Divorce accelerates adolescence.

With their adolescent, divorcing parents might anticipate common growth-stage issues to become more assertively expressed.

  • In early adolescence (9–13), the separation from childhood, there can be more deliberate contrast to childhood (rejecting younger definition): “I’m too old for doing that anymore!”
  • In mid-adolescence (13–15), forming a family of age-mates, there can be more compelling social bonding (belonging with peers): “Time with my friends matters most.”
  • In late adolescence (15–18), experimenting with acting older, there can be earlier interest in risk-taking (doing more grown-up behaviors): “I want to see what trying that is like.”
  • In trial independence (18–23) emancipation into self-rule, there can be taking older charge at a younger age (assuming functional responsibility): “I’m ready to run my own life.”

At each stage, parental divorce can accelerate adolescent growth—the young person acting more assertively on her or his own behalf.

Co-parent together for the sake of the kids.

When counseling with divorcing partners, I tried to help them commit to a goodwill relationship in their parenting, working together for the sake of their kids. To that end, I suggested considering 10 articles of consideration—taking co-parental vows for treating each other well.

I believe this becomes particularly important when accelerated adolescent separation has started the teenager and parents to grow more apart, and staying connected becomes harder to do. Now a working alliance with an ex-partner can mean a lot: “Two of us know more than each of us.”

These are the articles I suggested.

  1. I will be reliable. I will keep the arrangements I make with you about the children. You can count on my word.
  2. I will be responsible. I will honor my obligations to provide for the children. As agreed, I will contribute my share of their support.
  3. I will be appreciative. I will let you know ways in which I see you doing good for the children. I will thank you for being helpful with me.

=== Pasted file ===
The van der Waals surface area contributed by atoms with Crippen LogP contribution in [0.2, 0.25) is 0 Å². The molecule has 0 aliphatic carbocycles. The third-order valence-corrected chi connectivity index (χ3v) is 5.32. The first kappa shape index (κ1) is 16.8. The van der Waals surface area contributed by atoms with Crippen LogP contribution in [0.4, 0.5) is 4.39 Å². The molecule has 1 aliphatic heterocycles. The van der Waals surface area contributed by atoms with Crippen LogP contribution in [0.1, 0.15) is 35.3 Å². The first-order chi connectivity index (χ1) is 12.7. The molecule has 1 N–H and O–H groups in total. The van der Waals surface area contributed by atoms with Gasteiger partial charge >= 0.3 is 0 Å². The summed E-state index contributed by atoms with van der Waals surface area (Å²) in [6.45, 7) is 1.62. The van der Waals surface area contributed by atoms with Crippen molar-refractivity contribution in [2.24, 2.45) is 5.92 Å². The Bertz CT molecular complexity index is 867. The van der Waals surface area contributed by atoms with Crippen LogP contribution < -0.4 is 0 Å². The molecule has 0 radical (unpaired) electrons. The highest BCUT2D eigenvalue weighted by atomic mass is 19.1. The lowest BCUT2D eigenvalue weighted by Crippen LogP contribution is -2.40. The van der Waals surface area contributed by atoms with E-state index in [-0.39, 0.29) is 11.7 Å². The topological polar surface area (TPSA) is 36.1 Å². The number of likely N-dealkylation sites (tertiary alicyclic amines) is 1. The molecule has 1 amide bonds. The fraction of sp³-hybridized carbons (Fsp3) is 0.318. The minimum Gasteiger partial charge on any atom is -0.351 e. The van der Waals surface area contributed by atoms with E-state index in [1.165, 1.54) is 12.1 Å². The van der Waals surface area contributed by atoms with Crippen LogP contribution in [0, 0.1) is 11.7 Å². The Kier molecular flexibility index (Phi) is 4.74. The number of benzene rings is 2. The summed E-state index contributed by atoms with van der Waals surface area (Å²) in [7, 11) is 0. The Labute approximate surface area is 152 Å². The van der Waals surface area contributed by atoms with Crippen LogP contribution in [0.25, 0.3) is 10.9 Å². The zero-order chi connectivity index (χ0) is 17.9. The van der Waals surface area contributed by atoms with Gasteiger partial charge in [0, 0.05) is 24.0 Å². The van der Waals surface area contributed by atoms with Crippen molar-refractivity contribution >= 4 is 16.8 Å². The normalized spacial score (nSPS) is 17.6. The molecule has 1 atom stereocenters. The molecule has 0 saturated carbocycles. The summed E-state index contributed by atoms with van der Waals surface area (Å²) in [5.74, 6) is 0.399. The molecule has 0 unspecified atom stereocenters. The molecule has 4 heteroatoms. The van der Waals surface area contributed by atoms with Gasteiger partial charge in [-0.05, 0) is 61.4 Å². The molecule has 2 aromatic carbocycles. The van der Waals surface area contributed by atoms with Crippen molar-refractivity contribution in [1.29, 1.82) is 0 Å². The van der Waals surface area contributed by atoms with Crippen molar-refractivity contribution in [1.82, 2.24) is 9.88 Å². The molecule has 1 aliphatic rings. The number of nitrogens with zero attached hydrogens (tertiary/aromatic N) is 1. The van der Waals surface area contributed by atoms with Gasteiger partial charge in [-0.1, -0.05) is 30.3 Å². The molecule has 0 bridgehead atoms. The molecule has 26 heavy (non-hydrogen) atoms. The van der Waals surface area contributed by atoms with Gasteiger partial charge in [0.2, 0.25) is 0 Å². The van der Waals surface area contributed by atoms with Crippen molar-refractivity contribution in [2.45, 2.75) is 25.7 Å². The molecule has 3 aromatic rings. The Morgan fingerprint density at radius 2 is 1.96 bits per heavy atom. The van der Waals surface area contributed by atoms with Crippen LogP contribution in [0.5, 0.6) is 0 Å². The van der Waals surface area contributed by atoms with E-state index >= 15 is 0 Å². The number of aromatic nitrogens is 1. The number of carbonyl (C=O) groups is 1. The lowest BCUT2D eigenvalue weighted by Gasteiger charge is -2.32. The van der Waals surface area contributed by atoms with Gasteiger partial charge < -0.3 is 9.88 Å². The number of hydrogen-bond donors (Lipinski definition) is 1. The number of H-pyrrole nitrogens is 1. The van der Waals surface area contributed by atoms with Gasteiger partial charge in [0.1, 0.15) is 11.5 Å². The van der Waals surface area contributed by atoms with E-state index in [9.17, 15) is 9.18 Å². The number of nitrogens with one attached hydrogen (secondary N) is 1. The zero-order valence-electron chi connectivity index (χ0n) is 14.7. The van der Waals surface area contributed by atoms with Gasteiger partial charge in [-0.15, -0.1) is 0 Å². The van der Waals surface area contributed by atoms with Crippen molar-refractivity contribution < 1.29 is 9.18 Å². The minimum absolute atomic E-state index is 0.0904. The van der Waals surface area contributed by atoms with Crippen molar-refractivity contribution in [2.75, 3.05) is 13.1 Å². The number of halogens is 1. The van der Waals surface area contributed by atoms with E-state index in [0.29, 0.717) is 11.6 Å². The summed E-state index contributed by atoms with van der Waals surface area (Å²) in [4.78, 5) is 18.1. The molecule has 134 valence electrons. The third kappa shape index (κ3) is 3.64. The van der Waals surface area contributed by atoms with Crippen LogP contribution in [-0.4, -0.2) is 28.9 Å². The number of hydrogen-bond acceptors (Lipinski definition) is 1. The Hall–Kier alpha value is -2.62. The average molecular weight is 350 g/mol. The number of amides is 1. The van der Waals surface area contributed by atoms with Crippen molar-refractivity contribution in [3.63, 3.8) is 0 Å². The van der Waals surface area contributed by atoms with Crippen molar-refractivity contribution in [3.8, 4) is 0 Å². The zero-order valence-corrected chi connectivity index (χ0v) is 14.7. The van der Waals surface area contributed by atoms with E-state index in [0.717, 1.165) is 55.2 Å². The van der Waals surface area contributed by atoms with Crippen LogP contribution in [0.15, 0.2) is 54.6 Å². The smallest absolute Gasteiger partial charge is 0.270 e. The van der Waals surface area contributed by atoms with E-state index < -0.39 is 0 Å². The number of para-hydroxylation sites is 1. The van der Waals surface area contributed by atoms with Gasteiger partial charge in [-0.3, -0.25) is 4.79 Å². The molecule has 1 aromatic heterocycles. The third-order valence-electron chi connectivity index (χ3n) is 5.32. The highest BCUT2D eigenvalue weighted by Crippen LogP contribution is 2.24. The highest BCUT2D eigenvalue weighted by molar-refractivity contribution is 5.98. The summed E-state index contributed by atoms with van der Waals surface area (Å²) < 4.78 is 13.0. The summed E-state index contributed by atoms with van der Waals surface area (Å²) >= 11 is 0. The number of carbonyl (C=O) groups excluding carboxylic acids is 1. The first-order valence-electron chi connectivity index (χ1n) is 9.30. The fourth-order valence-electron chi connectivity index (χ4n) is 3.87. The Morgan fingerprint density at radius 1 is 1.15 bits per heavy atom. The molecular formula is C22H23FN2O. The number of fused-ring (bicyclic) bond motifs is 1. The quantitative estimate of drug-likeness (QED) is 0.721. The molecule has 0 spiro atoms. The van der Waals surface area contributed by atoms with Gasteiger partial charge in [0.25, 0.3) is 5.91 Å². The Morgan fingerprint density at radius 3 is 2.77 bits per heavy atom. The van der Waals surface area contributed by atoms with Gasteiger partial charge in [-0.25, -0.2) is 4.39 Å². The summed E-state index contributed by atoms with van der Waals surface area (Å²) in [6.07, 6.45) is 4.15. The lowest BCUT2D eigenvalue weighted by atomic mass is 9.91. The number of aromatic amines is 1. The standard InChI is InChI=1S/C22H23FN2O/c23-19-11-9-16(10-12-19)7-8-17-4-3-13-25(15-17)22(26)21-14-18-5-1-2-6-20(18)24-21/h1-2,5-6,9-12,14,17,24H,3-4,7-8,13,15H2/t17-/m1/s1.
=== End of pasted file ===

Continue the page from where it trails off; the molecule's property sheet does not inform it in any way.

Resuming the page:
4. I will be respectful. I will always talk positively about you to the children. If I have a disagreement or concern, I will talk directly to you.
  5. I will be flexible. I will make an effort to modify child-care arrangements when you have to cope with unexpected change.
  6. I will be tolerant. I will accept the increasing lifestyle differences between us, and how the children live with us on somewhat different terms.
  7. I will be supportive. I will back you with the children when you have disciplinary need. I will not allow them to play one of us against the other.
  8. I will be involved. I will problem-solve with you when the children get into difficulty. I will work with you to help them out.
  9. I will be responsive. I will be available to help cope with the children’s emergencies. I will be on call in times of crisis.
  10. I will be reasonable. I will talk through our inevitable differences in a constructive manner. I will keep communicating until we reach resolution.

When ex-partners can “re-marry” as co-parents by committing to such articles of consideration, they can continue to provide mutual adult support and guidance that the more independent young person still needs as growing up hurries life on.